Grenadilla is a dense, strong dark wood that is often mistaken for ebony. It continues to grow in abundance on the African steppe. It is the primary wood for many instruments, including the bass clarinet, whose bottom joint alone is a single piece 30 inches in length. Big grenadilla, yearning for its living, rooted reality, with the orchestra providing the dreamscape.

Big Grenadilla was premiered in Carnegie's Zankel Hall. 60 years earlier, in that same building, Woody Herman premiered Stravinsky’s pocket-sized “Ebony Concerto”. Title aside, I claim no conscious connection to this masterpiece, but simply bow my head in homage. It is the Kilimanjaro of my own African landscape. We steppe-dwellers continue to gaze up in awe.
War Chant (2004) 15'
orchestra with Hawaian-style lap-steel guitar
commissioned by Boston Modern Orchestra Project



Instrumentation
3 Flutes (one doubling Piccolo, one doubling Alto Flute)
2 Oboes
2 B-flat Clarinets
2 Bassoons
4 Horns in F
2 Trumpets in C
2 Tenor Trombones
1 Bass Trombone
Percussion 1: Timpani, 4 temple blocks, Sleigh bells, Chinese flat cymbal, Tambourine, Snare drum
Percussion 2: Sleigh bells, Guiro, 2 Bongos, Cowbell, Triangle, Snare drum, Bass drum, Glockenspiel
Percussion 3: Sleigh bells, Suspended Cymbal, Guiro, Tamtam, Crotales, Glockenspiel, Xylophone, Log Drum
Piano
Harp
Hawaiian Steel Guitar (w/slide)
Strings: minimum 8-8-6-6-3

Program notes by the composer We live in an age of war; sadly, we all know this now. The airport is the new battlefield and the jumbo jet the weapon of choice, so we are told, and so we believe. But this is really nothing new: the fear of death has always been a traveling companion. The screams of the machinery soothe us, and nothing is more terrifying than the wrong type of metallic scrape, knock, or, worst of all, silence. Recently, the US Airways shuttle from Logan to LaGuardia began force-feeding its passengers the Fox News Network, and it seemed clear to me that this was the perfect battle music for the new frontline.

I recorded a recent shuttle trip, a symphony of mechanical accelerations, punctuated by the gentle beeps of the seatbelt sign and the reassurances and warnings of the flight attendant. The engine’s primal howl is subsumed by soothing corporate lyricism, and we probably wouldn’t be able to have it any other way. As will be apparent, the structure of War Chant is based on this necessary dialectic. As for the content, it concerns a similar musical opposition. On the one hand there is Xenakis, who speaks only the raw truth; on the other Juan Garcia Esquivel, master of pleasure and fantasy. I had a crazy dream of trying to write music that somehow paid homage to both, without compromise or irony. This is my attempt at that reconciliation.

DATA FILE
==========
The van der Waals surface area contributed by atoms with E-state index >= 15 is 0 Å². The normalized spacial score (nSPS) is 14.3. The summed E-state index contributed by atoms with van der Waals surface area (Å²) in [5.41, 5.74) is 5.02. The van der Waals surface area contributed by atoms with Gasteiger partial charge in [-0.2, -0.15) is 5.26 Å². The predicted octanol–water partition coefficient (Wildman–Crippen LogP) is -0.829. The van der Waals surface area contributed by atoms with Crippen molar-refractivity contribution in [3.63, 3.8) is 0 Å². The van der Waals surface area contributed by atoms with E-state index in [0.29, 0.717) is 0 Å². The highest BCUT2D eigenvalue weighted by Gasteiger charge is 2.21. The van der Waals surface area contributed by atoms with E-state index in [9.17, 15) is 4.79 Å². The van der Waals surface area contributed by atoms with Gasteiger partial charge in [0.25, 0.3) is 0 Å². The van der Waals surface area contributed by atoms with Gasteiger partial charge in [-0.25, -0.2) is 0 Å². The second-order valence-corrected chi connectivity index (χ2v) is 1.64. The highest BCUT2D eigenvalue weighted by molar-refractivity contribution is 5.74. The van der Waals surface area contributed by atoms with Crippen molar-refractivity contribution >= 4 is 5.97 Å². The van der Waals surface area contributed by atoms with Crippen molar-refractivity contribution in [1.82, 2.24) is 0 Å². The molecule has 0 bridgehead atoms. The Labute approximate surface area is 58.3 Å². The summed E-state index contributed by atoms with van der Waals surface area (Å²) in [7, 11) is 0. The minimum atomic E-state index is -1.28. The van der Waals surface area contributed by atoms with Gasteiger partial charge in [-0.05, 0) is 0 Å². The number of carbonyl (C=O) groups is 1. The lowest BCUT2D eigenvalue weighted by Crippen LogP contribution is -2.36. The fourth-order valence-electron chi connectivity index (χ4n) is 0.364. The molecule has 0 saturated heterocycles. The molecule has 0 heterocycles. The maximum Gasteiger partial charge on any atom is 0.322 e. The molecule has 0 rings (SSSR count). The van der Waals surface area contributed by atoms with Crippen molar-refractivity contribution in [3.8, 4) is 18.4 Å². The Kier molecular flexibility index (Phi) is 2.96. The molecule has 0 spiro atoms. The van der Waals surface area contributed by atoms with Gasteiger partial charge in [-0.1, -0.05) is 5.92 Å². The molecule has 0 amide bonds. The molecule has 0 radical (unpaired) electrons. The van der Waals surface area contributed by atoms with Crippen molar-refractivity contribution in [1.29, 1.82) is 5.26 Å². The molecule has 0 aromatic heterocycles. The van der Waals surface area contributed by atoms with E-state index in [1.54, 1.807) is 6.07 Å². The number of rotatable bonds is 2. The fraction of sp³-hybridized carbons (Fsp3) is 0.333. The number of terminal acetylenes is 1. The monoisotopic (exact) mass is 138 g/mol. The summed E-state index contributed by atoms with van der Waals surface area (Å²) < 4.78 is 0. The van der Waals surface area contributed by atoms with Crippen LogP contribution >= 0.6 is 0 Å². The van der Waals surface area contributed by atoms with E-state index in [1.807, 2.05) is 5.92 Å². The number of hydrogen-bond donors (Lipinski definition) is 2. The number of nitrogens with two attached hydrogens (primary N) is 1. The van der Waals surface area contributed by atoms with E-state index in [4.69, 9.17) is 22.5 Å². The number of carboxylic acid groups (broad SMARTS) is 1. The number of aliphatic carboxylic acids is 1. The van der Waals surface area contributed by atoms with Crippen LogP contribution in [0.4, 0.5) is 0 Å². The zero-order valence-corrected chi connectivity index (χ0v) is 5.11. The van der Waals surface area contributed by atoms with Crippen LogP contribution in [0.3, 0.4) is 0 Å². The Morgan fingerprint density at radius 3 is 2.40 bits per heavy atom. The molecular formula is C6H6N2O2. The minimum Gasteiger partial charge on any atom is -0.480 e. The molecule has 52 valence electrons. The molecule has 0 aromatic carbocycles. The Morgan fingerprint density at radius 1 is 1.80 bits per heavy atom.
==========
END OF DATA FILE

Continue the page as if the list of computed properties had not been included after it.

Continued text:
War Chant was commissioned by the Catherine and Paul Buttenwieser Foundation.
Ngaben (for Sari Club) (2003) 15'
orchestra with gamelan
commissioned by the New England Conservatory; world premiere Jordan Hall, Boston, March 12, 2003 by Gamelan Galak Tika and the NEC Symphony, Dante Anzolini, conductor



A terrorist bomb destroyed the Sari Club in Kuta Beach, Bali on October 12, 2002. I had just begun working on a very different type of piece for gamelan and orchestra, but the printed images of Balinese women crying and praying at the blast site overwhelmed me and changed the direction of the music.

The ngaben cremation is the last and most important life ritual in Balinese Hinduism. Like a traditional New Orleans funeral, it encompasses a wide range of emotions. The entire village participates, preparations are extensive, and the overall mood is decidedly unmournful. The loss is acknowledged, but it is subsumed by the far more important task of releasing the soul from the body. The procession itself is serious but chaotic and circuitous: the raised, highly ornamented sarcophagus must be spun around violently at all intersections in order to confuse evil spirits. The burning itself, where the soul ascends to await its next incarnation, follows this.

This Ngaben follows the same course, in ways that will be readily apparent. The two sections are fused together by a central kebyar, the highly charged, ametric-but-synchronous tutti which characterizes modern Balinese music.

Ironically, the term kebyar means ‘explosion,’ though it is normally described as a flower bursting into bloom, or a flash of lightning in the sky. Historically, kebyar arose in response to the violent takeover of Bali by the Dutch at the dawn of the 20th century; that tragedy thus sparked a renaissance of art and cross-cultural exchange on the island which has lasted until this day. This piece, a response to the violence which starts this century, is a small offering in the hope that the east-west exchange will continue undaunted.